In 1996, the studied organization began to offer various non-mandatory training opportunities to its employees and paid tuition fees as well as instructional material but not time. All these training sessions had to be attended on the employees’ personal time. The organization’s first objective was to develop employees’ responsibility towards their own human capital. Information collected from the employer confirmed that participation in the continuous learning program was completely voluntary. Since the beginning of the program, some employees actively participated while others did not.
Data were retrieved from the computerized records of those employees employed in 1998, that is two years after the non-mandatory training offering was first made. These data provide information on 1,918 employees, representing approximately 20% of the organization’s employees. A probability and random sampling procedure was used to select this sample. Each employee had a probability of 1/N (N being the number of employees in the firm) of being selected.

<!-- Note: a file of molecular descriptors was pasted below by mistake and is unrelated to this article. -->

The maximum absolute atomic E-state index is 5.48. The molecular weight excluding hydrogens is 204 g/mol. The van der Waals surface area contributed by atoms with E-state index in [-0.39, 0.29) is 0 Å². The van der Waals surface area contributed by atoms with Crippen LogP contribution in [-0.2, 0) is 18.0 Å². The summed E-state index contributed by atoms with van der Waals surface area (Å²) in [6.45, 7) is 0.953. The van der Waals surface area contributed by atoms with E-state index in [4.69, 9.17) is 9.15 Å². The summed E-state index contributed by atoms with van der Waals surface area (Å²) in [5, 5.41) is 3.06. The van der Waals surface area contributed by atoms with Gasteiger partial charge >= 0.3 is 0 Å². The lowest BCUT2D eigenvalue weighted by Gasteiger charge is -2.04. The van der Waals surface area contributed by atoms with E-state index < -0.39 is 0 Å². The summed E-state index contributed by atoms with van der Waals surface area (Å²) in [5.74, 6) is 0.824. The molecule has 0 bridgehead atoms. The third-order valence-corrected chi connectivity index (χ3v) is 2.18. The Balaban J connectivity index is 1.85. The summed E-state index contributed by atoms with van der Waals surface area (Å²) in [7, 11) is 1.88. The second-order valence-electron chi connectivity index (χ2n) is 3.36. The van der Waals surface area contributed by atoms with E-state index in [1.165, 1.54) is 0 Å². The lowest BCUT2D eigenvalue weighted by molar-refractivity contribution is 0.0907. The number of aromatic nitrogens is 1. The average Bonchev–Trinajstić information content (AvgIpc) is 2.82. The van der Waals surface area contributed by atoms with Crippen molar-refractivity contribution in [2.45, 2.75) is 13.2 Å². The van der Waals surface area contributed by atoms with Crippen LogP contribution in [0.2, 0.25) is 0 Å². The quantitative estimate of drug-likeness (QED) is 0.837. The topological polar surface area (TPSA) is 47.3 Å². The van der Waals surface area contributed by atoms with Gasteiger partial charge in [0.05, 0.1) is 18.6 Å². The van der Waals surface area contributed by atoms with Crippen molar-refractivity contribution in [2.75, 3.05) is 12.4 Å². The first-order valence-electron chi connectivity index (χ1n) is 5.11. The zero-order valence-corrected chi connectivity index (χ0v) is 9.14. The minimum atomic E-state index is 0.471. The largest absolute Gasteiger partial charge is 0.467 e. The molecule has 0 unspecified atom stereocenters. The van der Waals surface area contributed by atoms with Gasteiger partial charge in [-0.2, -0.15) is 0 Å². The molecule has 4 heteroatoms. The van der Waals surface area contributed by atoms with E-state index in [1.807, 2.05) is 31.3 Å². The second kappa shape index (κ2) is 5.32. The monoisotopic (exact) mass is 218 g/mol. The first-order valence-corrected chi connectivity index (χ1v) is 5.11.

Participation. The particip variable indicated whether a person enrolled in the available training. The particip variable was coded 1 when the person attended training between 1996 and 1998, and 0 if not.
Age. The age variable was measured in number of years.
Gender. Gender was measured using the female dichotomous variable; a female employee was given a value of 1 and a male employee a value of 0.
Family Responsibilities. This variable was measured using two indicators: having children or not, and marital status. The child variable was given a value of 1 when the employee had children, and 0 if not. For marital status, the mstat was given a value of 1 when the employee declared a spouse and 0 in other cases. In the database, having a spouse was irrespective of the legal status of the relationship.